IoT Realized: The Connected Car
The internet of things (IoT) is one of the hottest buzzwords in 2015 and for good reason. The promise of leveraging data generated by machines that are interconnected can provide vast operational efficiencies in virtually every industry. At Pivotal's SpringOne2GX conference 2014, a team from Pivotal demonstrated how components of Pivotal's open source portfolio can be combined to increase speed to market of IoT solutions.
Pivotal has developed a sample application to illustrate it's open source IoT platform via the use case of a connected car. In this demo, data from a moving vehicle is streamed real time to a server running Spring XD. Spring XD ingests the data and makes predictions about where the vehicle is going and how far it can go. An HTML/AngularJS based dashboard provides real time analytics illustrating the current position of the car, some of the basic telemetry available from the car as well as the predictions provided by Pivotal's Data Science team.
This code repository consists of all of the source code used in the demo application's server deployment. A separate repository for the iOS application used will be open sourced at a future date.
You can view the video of the SpringOne2GX demo online here: SpringOne2GX IoT-Realized: The Connected Car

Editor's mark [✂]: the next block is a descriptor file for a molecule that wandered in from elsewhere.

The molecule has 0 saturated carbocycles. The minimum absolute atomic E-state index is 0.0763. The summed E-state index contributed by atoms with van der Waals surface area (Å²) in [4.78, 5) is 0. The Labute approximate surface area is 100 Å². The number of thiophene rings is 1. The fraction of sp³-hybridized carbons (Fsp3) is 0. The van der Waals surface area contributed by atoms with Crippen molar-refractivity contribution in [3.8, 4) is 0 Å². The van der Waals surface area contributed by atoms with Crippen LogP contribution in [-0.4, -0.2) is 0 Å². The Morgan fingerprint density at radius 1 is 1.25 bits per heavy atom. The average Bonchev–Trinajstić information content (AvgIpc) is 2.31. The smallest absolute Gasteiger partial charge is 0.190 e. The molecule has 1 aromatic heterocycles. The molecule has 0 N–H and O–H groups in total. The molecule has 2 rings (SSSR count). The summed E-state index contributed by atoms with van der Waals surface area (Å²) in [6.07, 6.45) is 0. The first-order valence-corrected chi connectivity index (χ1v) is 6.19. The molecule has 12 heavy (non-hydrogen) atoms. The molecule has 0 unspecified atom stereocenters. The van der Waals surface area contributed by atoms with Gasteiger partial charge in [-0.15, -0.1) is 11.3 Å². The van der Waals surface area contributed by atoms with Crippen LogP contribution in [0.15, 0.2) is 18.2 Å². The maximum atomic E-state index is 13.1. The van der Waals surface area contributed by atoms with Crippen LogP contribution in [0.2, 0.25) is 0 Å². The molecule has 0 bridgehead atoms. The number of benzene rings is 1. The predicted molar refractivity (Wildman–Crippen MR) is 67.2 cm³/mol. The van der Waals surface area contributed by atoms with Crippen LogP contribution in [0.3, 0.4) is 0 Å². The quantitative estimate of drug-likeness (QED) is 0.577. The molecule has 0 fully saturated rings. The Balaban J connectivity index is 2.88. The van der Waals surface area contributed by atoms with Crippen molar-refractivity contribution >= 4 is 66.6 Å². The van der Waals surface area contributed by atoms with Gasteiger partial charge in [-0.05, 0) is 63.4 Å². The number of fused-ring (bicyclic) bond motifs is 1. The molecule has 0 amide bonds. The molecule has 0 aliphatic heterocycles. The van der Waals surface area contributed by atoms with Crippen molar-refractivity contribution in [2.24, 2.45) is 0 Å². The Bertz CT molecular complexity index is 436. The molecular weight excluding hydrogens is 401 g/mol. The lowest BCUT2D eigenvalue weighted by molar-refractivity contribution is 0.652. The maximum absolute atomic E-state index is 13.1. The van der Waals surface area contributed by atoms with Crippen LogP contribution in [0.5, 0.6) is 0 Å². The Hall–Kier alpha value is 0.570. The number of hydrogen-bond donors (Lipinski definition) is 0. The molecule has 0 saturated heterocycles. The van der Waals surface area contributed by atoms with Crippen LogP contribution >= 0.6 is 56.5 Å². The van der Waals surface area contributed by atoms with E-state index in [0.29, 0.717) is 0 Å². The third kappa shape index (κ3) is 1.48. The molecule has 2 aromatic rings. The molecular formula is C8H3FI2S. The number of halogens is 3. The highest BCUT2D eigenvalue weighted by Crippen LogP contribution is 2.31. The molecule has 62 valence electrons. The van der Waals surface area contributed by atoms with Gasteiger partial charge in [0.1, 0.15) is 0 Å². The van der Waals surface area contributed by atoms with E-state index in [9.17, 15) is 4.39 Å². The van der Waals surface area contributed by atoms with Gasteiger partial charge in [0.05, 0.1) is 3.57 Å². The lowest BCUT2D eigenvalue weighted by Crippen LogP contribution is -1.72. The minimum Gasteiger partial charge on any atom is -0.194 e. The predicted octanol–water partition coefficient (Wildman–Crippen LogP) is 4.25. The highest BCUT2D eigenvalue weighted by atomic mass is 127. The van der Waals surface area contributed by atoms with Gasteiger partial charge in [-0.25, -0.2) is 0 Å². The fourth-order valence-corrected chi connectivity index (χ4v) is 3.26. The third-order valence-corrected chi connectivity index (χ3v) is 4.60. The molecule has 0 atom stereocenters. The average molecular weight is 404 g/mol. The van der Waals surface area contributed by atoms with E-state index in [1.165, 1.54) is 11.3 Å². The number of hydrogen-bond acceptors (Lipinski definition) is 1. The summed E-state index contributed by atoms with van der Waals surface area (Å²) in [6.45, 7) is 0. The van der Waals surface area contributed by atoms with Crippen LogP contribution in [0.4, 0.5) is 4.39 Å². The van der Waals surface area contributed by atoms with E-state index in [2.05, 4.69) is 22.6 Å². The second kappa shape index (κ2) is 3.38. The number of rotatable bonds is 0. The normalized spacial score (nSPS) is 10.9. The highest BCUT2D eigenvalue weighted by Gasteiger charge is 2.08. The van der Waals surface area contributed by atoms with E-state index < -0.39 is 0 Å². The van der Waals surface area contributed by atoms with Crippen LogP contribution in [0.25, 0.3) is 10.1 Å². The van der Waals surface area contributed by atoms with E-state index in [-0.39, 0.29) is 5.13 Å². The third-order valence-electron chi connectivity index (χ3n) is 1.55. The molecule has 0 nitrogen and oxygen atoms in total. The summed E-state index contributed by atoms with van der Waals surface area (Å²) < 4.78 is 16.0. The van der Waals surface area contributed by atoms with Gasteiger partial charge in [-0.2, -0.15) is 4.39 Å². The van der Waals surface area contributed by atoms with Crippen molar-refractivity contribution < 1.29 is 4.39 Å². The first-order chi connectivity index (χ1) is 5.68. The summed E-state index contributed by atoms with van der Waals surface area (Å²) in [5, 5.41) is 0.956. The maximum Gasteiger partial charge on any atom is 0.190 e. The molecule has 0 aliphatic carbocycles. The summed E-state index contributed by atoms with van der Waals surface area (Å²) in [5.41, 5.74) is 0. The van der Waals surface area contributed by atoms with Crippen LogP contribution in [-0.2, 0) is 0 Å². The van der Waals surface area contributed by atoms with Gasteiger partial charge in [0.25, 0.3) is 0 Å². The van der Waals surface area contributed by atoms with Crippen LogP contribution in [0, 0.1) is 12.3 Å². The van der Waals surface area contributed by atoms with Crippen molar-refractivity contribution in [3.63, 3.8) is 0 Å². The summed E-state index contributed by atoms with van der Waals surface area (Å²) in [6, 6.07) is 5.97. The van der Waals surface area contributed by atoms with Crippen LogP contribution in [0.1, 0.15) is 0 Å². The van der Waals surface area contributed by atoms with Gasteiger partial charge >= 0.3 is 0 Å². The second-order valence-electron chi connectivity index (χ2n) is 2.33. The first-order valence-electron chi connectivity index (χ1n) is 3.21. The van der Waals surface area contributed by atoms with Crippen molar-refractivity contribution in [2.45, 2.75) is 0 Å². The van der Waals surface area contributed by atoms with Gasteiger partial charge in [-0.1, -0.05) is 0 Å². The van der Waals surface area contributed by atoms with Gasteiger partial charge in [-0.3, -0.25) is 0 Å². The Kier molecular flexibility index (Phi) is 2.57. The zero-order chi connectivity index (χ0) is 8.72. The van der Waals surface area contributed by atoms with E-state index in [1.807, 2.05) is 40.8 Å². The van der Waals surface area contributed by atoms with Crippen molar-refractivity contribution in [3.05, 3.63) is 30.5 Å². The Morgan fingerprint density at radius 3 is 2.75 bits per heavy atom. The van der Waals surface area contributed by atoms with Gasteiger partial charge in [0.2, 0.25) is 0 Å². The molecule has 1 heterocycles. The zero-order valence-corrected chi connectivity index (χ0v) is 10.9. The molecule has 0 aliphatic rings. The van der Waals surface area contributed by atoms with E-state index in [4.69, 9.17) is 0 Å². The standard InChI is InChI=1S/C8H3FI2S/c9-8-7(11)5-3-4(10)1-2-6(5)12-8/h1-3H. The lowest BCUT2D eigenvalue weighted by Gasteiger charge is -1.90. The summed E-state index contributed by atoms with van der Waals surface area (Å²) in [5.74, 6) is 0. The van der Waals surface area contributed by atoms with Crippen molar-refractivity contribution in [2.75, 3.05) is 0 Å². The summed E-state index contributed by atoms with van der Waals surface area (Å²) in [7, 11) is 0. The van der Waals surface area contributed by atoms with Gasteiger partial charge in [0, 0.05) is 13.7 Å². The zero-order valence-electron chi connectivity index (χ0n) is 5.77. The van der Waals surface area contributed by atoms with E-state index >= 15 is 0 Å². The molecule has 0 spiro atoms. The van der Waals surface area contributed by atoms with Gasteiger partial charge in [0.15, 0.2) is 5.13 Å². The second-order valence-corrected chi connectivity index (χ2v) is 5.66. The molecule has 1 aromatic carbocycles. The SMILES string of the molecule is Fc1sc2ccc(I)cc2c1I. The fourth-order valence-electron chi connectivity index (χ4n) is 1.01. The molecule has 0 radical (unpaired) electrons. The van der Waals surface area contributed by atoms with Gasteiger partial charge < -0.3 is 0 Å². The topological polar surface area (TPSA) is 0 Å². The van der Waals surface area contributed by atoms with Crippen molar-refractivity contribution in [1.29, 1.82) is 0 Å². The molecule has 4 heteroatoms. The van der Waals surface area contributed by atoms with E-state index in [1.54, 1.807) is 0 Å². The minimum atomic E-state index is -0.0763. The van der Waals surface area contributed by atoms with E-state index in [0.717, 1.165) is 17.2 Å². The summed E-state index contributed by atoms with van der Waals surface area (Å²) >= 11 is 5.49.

There are three main prongs to the architecture:
- Batch training
- Realtime dashboard
The source of the data for this project is the OBD II data from a moving vehicle. In the live demo, the iOS application Herbie was used to send live data to the server. In offline demonstrations as well as testing, recorded data was replayed via a Spring Batch job in the IoT-CarSimulator module.
The foundation of the ingestion is Spring XD. Using Spring XD, an ingestion stream was developed that accepted the inbound input, performed minor transformations, routed the data through the realtime predictions module, and then persisted the output to HDFS.
The stream definition itself is as follows (as seen in the IoT-Scripts/stream-create.xd script):
http | filter --script=file:DataFilter.groovy | acmeenrich | shell --inputType=application/json --command='python ./StreamPredict.py' --workingDir=IoT-ConnectedCar/IoT-Data-Science/PythonModel/ | hdfs
The above stream accepts JSON POSTed to the http source listening on the default port (9000). It then routes the data through a filter that determines if all the required data is available. If required data is missing, the record is dropped and the record (and reason) are logged. If all the required data is available, the message is passed onto an enrichment transformer that performs some basic enrichment and translation for data consistency. The enriched data is then passed to the shell module that is running a python module developed by Pivotal's Data Science team. That python module looks at the current journey and using historical data for that particular vehicle's VIN, it creates a prediction of where it's going and it's expected MPG for the journey. The results of the shell processor are stored in HDFS.
The previously mentioned stream is tapped via the following definition:
tap:stream:IoT-HTTP.shell > typeconversiontransformer | gemfire-server --regionName=car-position --keyExpression=payload.vin